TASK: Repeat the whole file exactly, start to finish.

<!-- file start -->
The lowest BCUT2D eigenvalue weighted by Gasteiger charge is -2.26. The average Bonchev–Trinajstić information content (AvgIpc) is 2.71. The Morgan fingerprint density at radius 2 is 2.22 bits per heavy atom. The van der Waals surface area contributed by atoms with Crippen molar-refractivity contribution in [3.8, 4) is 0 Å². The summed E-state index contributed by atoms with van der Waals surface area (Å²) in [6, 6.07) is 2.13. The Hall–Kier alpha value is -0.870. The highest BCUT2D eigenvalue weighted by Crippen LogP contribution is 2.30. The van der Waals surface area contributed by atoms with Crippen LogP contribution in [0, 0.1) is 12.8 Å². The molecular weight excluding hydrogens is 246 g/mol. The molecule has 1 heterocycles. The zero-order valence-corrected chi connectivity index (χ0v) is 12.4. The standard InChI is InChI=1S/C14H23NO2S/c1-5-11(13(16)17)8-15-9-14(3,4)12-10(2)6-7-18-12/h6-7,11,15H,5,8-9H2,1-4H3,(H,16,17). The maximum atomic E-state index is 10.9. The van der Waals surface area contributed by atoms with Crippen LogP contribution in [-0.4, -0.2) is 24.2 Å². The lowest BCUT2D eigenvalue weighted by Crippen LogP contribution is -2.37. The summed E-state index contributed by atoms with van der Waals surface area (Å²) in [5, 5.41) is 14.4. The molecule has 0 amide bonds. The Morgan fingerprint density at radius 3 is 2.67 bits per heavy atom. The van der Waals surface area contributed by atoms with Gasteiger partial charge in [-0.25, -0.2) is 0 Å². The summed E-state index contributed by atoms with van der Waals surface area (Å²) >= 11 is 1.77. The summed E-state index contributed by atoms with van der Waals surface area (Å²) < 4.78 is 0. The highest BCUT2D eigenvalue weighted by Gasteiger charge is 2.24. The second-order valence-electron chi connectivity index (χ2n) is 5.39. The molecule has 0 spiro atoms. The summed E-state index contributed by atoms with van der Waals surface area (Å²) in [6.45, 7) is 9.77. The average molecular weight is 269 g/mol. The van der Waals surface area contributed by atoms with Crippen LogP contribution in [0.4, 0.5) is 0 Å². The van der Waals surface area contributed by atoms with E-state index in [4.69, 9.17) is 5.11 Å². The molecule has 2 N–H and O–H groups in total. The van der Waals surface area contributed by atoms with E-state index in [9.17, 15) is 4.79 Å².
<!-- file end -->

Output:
The lowest BCUT2D eigenvalue weighted by Gasteiger charge is -2.26. The average Bonchev–Trinajstić information content (AvgIpc) is 2.71. The Morgan fingerprint density at radius 2 is 2.22 bits per heavy atom. The van der Waals surface area contributed by atoms with Crippen molar-refractivity contribution in [3.8, 4) is 0 Å². The summed E-state index contributed by atoms with van der Waals surface area (Å²) in [6, 6.07) is 2.13. The Hall–Kier alpha value is -0.870. The highest BCUT2D eigenvalue weighted by Crippen LogP contribution is 2.30. The van der Waals surface area contributed by atoms with Crippen LogP contribution in [0, 0.1) is 12.8 Å². The molecular weight excluding hydrogens is 246 g/mol. The molecule has 1 heterocycles. The zero-order valence-corrected chi connectivity index (χ0v) is 12.4. The standard InChI is InChI=1S/C14H23NO2S/c1-5-11(13(16)17)8-15-9-14(3,4)12-10(2)6-7-18-12/h6-7,11,15H,5,8-9H2,1-4H3,(H,16,17). The maximum atomic E-state index is 10.9. The van der Waals surface area contributed by atoms with Crippen LogP contribution in [-0.4, -0.2) is 24.2 Å². The lowest BCUT2D eigenvalue weighted by Crippen LogP contribution is -2.37. The summed E-state index contributed by atoms with van der Waals surface area (Å²) in [5, 5.41) is 14.4. The molecule has 0 amide bonds. The Morgan fingerprint density at radius 3 is 2.67 bits per heavy atom. The van der Waals surface area contributed by atoms with Gasteiger partial charge in [-0.25, -0.2) is 0 Å². The summed E-state index contributed by atoms with van der Waals surface area (Å²) >= 11 is 1.77. The summed E-state index contributed by atoms with van der Waals surface area (Å²) < 4.78 is 0. The highest BCUT2D eigenvalue weighted by Gasteiger charge is 2.24. The second-order valence-electron chi connectivity index (χ2n) is 5.39. The molecule has 0 spiro atoms. The summed E-state index contributed by atoms with van der Waals surface area (Å²) in [6.45, 7) is 9.77. The average molecular weight is 269 g/mol. The van der Waals surface area contributed by atoms with Crippen LogP contribution in [0.4, 0.5) is 0 Å². The van der Waals surface area contributed by atoms with E-state index in [4.69, 9.17) is 5.11 Å². The molecule has 2 N–H and O–H groups in total. The van der Waals surface area contributed by atoms with E-state index in [9.17, 15) is 4.79 Å².